Allergy season arrives early across the Pacific Northwest

Mar 23, 2023, 10:05 AM | Updated: 10:17 am

Allergy season...

A student is sitting under the flowering cherry trees in spring time at the Quad of the University of Washington in Seattle. (Photo by: Wolfgang Kaehler/Avalon/Universal Images Group via Getty Images)

(Photo by: Wolfgang Kaehler/Avalon/Universal Images Group via Getty Images)

Last Friday through the weekend, during the closing days of ‘winter,’ the sun came out, and temperatures reached into the 60s in many places. Trees, bulbs, and plants noticed and have started to awaken. Daffodils, for instance, have made their appearance.

But for allergy sufferers, achoo!! Sniffle! Runny nose and red itchy eyes. Allergy season is here already.

Big change with rain dropping temperatures, snow in the passes

If it seems allergy season seems to start earlier and earlier, you would be correct. Studies have shown that since the 1950s, summer is now three weeks longer worldwide, with the fall, winter, and spring seasons all shorter in length.

Early in the allergy season, it is the trees that are the greatest offender as they awaken from their winter slumber. Leaves and blossoms — oh, those blossoms — are sprouting, sending their pollen into the air and finding noses.

The University of Washington cherry trees are a few weeks behind, thanks to the cool February and first half of March. Once they blossom, though, they will be picturesque, but for those with allergies — a nightmare.

The tree pollen season is just getting underway. At this time, the greatest offending trees include Hazelnut and Birch trees. Cedar and Juniper are also getting started. Cottonwood, Poplar, Alder, Willow, and Maple trees are next at bat. Later in April and May, Sycamore, Ash, and Oak trees will contribute their own pollen.

With longer days, more sunshine, and warmer weather, grasses and weeds will then replace tree pollen and offer their own pollen later this spring, heading into summer.

Even though many suffer allergies during spring and summer, western Washington has a significant advantage when it comes to seasonal allergies – rain. Rain washes away pollen in the air, offering great relief to allergy sufferers. But when it comes to where to live to reduce allergy sources, this region is number one in the country. The 2023 Asthma and Allergy Foundation report reviewed data from 100 cities across the United States, and the Seattle area is ranked at the top of all those cities.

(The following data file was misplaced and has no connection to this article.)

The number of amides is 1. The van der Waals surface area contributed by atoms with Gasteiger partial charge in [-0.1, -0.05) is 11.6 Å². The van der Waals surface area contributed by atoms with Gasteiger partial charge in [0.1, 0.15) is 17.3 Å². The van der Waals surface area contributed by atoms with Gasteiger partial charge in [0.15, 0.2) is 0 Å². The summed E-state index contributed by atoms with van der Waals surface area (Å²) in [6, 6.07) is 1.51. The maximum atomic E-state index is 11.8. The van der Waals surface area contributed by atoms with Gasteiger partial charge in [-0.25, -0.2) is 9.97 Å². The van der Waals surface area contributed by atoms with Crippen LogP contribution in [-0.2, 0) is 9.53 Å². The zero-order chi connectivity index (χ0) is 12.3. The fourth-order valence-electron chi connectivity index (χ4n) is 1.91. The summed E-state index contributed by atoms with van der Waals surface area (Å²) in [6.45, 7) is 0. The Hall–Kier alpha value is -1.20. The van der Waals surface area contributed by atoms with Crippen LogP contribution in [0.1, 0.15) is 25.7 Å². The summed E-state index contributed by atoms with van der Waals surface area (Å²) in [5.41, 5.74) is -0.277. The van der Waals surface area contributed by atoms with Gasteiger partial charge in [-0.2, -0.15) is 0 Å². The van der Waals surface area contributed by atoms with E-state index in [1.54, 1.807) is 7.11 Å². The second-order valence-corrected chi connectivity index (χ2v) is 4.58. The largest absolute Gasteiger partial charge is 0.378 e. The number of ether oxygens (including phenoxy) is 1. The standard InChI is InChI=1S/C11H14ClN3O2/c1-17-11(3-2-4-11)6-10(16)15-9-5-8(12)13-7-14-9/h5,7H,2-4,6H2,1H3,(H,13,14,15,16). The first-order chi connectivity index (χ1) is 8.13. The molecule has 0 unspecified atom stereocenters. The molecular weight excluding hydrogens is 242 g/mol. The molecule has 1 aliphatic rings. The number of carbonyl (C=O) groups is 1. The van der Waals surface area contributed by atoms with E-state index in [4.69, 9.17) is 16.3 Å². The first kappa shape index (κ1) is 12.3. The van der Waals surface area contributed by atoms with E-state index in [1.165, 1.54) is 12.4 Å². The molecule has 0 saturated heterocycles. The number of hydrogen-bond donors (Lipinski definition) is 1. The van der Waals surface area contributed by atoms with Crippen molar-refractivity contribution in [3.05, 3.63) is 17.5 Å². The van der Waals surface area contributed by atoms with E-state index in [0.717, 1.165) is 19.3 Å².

In fact, all but one of the top 10 cities in the nation is in the western third of the country. The worst city in the report was Scranton, Pa., and joined many other cities from the Central Plains states and Texas eastward to the Northeast.

When North Sound weather does get warmer and drier, pollen counts rise. The Northwest Asthma and Allergy Center posts daily pollen counts, including the most common offending pollen contributors. The next rainy or even windy day will reduce pollen in the air and offer allergy relief.

Dr. Jan Agosti, an infectious disease specialist affiliated with the University of Washington Medicine, offers an idea for allergy sufferers when pollen counts rise.

“Face masks. It’s now socially acceptable to wear them, and while high-filtered masks are best, even plain old cloth ones help,” she noted. “Sunglasses and eyeglasses help, too. Anything that keeps it out of your nose and eyes.”

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Allergy season arrives early across the Pacific Northwest